One final leg drill, static leg drills done on the wall or on a stretch bar are tremendous for helping balance development and leg strength. Additionally, the student’s musculature will over time development positional awareness or what some people call muscle memory, a very important concept. At a basic level the Japanese term “Mushin” or “no mind” is a concept of muscle memory. Certainly, it is much more than just that but the idea is to be repetitive on skills and eventually you function in automatic mode “no thinking or watching the TV in your head” Try three sets of five repetitions of snap kicks, round kicks, hook kicks and of course sidekicks. If these are new to you then you will use muscles you never knew you had!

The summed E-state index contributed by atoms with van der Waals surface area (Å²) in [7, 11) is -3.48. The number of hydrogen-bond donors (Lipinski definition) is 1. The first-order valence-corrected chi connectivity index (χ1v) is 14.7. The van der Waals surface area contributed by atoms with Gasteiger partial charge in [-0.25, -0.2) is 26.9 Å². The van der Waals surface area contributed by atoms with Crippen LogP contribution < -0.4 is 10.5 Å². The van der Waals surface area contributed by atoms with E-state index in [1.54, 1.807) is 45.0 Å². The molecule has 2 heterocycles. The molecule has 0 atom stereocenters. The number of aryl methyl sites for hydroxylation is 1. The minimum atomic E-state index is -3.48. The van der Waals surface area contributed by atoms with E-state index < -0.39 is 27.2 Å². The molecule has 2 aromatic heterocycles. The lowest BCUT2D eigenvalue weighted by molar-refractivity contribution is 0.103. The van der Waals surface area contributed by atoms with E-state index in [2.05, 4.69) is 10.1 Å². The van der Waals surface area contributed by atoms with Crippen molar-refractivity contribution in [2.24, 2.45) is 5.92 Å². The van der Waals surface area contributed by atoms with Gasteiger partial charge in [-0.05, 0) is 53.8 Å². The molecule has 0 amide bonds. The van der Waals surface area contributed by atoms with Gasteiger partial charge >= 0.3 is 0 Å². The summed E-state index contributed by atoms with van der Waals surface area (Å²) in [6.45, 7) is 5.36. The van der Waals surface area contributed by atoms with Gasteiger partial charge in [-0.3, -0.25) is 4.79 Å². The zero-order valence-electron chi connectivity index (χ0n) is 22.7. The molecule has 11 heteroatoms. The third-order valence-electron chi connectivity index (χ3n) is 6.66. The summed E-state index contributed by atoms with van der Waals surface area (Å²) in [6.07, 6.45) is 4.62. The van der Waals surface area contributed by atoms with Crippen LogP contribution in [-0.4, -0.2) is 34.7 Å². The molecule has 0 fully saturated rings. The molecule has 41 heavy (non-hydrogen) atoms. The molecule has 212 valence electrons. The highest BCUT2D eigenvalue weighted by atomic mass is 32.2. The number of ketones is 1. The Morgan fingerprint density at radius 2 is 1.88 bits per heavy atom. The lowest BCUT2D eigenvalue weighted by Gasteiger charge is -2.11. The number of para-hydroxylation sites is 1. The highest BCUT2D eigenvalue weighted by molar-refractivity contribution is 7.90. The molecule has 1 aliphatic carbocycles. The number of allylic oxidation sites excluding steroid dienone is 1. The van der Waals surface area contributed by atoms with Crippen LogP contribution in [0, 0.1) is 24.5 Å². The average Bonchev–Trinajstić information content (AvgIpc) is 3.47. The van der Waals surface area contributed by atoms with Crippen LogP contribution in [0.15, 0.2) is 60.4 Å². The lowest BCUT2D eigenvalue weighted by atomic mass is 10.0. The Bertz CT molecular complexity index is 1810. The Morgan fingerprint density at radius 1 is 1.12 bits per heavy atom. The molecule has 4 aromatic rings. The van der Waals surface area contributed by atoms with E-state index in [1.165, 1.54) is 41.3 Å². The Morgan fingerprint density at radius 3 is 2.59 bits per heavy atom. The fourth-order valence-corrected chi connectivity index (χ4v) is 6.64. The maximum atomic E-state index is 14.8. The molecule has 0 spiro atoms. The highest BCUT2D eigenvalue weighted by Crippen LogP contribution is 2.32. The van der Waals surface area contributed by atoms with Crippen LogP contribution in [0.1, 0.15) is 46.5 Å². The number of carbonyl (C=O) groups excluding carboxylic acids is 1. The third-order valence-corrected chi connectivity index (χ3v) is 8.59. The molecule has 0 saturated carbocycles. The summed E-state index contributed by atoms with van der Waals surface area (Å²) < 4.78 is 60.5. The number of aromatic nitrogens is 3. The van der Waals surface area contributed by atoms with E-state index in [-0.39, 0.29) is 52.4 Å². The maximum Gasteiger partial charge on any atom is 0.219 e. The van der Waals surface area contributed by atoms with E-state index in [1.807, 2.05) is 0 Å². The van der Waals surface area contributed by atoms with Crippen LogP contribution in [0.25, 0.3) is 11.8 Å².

Other Training Concepts:
Often by focusing on skills that are not strengths in a particular style or in your own repertoire, you can develop more of a balanced approach. For example in a crowded room full of people, it may be nearly impossible to launch various kicks so tae kwon do stylists must rely on hand skills. I like to focus on hand drills prior to throwing any kicks at all. Using the speed bag, double ended striking ball, heavy bag, and doing traditional blocking exercise all help to emphasize the hand training. In my base style of tae kwon do, hands skills generally tend to take a back seat to legs drills.